When does a writer and storyteller imbue their creations with a social, political, or economic reality? When does the intrusion become a spectacle instead of mood and setting to a story?
As a writer, I have been struggling with this balance of fantasy and reality in my fiction stories for quite some time. I watched television shows that blur the lines too much and I am unable to be their viewer any longer.
I want to be entertained not dictated or sermonized or shamed.
I feel this way about my writing. When a character comes forth, I write that character as I am shown. I don't create circumstances in order to further a social, political, or economic agenda. I have done my research through my editorial days at the Villa de Paz Gazette to understand what is real and not real. I tend to stick to those points more than what I see on other newscasts or sites.
Hode: The Legend Lives Again is a great example of using facts instead of the constructed false reality that pervades on the television and in movies.
In the second installment of Hode, the character of Will Scarlet has come to me in two divergent modalities. One way has been that of a straight man. The other way was of a gay man. Which do I choose?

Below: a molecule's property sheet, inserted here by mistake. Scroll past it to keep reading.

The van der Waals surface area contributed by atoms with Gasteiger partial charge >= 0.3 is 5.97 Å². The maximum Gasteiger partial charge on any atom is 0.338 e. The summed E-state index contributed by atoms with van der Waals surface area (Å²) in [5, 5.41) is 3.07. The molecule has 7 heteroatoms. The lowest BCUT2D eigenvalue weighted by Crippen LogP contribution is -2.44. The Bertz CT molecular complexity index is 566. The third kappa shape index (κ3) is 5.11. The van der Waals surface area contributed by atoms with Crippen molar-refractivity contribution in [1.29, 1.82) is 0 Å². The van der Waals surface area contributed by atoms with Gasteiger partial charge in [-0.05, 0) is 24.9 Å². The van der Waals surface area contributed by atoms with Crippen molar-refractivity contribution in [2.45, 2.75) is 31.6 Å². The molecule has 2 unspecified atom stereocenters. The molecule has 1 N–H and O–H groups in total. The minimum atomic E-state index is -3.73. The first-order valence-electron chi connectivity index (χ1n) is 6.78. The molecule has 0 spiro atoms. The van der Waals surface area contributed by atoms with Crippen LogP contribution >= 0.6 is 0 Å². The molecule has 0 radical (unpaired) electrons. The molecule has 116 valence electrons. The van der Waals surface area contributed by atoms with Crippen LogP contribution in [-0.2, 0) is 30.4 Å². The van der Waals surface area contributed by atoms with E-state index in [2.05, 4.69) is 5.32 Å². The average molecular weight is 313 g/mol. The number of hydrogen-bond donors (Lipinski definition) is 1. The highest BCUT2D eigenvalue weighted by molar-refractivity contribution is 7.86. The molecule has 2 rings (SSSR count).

I am not a Social Justice Warrior, but I am also not going to shy away from the topic either.
Since there is so much in your face political correctness, I am heedful of using any triggering facts, figures, or events... then Saint in Communion and Saintuary comes along and my character finds herself on an old Louisiana Plantation. It is a long story. I guess you will have to read the three book series when they come out this summer.
So when is using real situations considered storytelling and when is it labeled: social justice?
Inquiring minds want to know how to mirror reality without falling prey to its shortcomings.
Have a great and wonderful day!